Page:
I know that it "depends on how you train" but I'm trying to figure out how much emphasis it has in empty hands compared to other unarmed martial arts. For example: jujutsu focuses on empty hands a lot at first but then proceeds to do weapon after wards, but doesn't put a lot of emphasis on weapons which is why its not a very good choice to take compared to eskrima in terms of learning weapon combat. I fear that the same might be said for kali. FMA is said to be a complete martial art, but even though it covers almost all areas, my other question is how well it does in those areas traditionally.

    http://filipinofightingsecretslive.com/2013/06/01/does-eskrima-need-to-be-well-rounded/




    here is an article on why eskrima doesn't need to take other things from martial arts and why I feel that systems like modern arnis deludes our martial arts just how thailand people feel that western boxing deludes muay Thai/muay boran from is cultural and unique aspect as a thailand martial art. fma is a big part of filipino culture, take or replace what makes it Filipino and you take away a piece of their culture with it.


    "You can wipe out an entire generation, you can burn their homes to the ground, and somehow they’ll still find their way back. But if you destroy their history, you destroy their achievements, then it’s as if they never existed. That’s what people like the Spanish and the americans wanted wanted, and that’s exactly what my people have been fighting for."
    -Anonymous eskrimador
     
  4. jspeedy

    jspeedy Member

    Like said in the other thread the blog makes some good points. I don't agree that empty hand dilutes the art, Filipinis used their empty hand art in the PI and this is documented. The guy who writes the blog comes off as contradictory to me, talks about authenticity but creates his own system, he bitches about FMA not gaining popularity because it was originally marketed as an accessory art but he teaches FMA as an accessory to kung fu. He's like all the hipster kids that suddenly hate their little band that "made it big and sold out". He talks about authentic terminology or lack there of and the value of culture but criticizes people who wear Filipino clothing and play drums But it's his blog so whatever, he can say what he wants.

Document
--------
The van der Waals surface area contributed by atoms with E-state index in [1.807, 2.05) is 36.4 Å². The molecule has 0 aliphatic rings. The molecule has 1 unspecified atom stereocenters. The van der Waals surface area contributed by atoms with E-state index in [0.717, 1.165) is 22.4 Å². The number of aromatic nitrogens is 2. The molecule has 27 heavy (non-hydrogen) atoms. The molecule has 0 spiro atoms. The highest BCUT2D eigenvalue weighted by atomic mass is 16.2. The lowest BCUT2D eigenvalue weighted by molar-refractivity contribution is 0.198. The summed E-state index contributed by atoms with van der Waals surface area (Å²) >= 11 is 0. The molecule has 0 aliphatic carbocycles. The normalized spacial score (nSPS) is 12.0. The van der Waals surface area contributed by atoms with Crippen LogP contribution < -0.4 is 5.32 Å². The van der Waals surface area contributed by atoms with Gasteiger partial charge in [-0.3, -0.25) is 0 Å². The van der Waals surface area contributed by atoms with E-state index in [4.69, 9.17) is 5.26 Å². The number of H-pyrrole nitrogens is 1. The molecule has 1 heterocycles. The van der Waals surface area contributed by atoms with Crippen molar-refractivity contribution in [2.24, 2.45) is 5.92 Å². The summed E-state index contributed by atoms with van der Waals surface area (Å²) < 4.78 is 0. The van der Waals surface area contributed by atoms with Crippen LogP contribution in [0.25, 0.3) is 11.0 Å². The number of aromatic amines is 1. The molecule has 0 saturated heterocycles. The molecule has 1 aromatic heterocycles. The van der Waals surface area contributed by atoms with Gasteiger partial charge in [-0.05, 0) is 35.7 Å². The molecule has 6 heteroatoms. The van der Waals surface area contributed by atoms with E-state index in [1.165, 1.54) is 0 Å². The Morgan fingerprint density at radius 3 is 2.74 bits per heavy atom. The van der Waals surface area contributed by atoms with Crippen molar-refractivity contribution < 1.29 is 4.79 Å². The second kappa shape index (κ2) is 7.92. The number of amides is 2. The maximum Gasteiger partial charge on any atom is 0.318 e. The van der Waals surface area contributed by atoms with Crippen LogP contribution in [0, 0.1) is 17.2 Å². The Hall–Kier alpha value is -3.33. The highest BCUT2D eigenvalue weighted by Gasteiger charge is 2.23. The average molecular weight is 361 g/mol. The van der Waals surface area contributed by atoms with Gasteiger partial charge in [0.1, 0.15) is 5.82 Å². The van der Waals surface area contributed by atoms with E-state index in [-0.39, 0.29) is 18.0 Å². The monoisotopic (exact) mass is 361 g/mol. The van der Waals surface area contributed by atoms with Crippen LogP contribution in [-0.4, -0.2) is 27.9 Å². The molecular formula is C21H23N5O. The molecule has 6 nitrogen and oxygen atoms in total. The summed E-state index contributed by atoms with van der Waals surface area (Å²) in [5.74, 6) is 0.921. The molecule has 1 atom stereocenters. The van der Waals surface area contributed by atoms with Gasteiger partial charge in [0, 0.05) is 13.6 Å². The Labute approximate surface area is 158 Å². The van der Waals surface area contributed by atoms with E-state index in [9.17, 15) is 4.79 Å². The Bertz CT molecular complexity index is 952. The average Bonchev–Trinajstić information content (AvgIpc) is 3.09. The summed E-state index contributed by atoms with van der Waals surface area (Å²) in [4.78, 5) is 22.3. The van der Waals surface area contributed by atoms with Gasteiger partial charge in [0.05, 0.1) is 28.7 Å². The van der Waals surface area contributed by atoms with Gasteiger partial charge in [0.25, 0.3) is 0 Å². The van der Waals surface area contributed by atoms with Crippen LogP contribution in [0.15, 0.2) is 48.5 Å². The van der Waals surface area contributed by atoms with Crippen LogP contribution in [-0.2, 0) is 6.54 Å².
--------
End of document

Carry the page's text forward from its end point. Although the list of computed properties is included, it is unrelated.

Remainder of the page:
5. swordexperiment

    swordexperiment New Member

    Right, but now we got a better understanding of where I'm coming from, I personally am trying to get kali empty hands more well known. Too many times have I seen someone incorporate foreign arts to our empty hands which is why I feel the need to question how effective is kali empty hands by itself


    I"m just comparing how much emphasis kali/eskrima has on empty hand striking against someone with or with out a weapon.
    I know that it "depends on how you train" but I'm trying to figure out how much emphasis it has in empty hands compared to other unarmed martial arts. For example: jujutsu focuses on empty hands a lot at first but then proceeds to do weapon after wards, but doesn't put a lot of emphasis on weapons which is why its not a very good choice to take compared to eskrima in terms of learning weapon combat. I fear that the same might be said for kali. FMA is said to be a complete martial art, but even though it covers almost all areas, my other question is how well it does in those areas traditionally.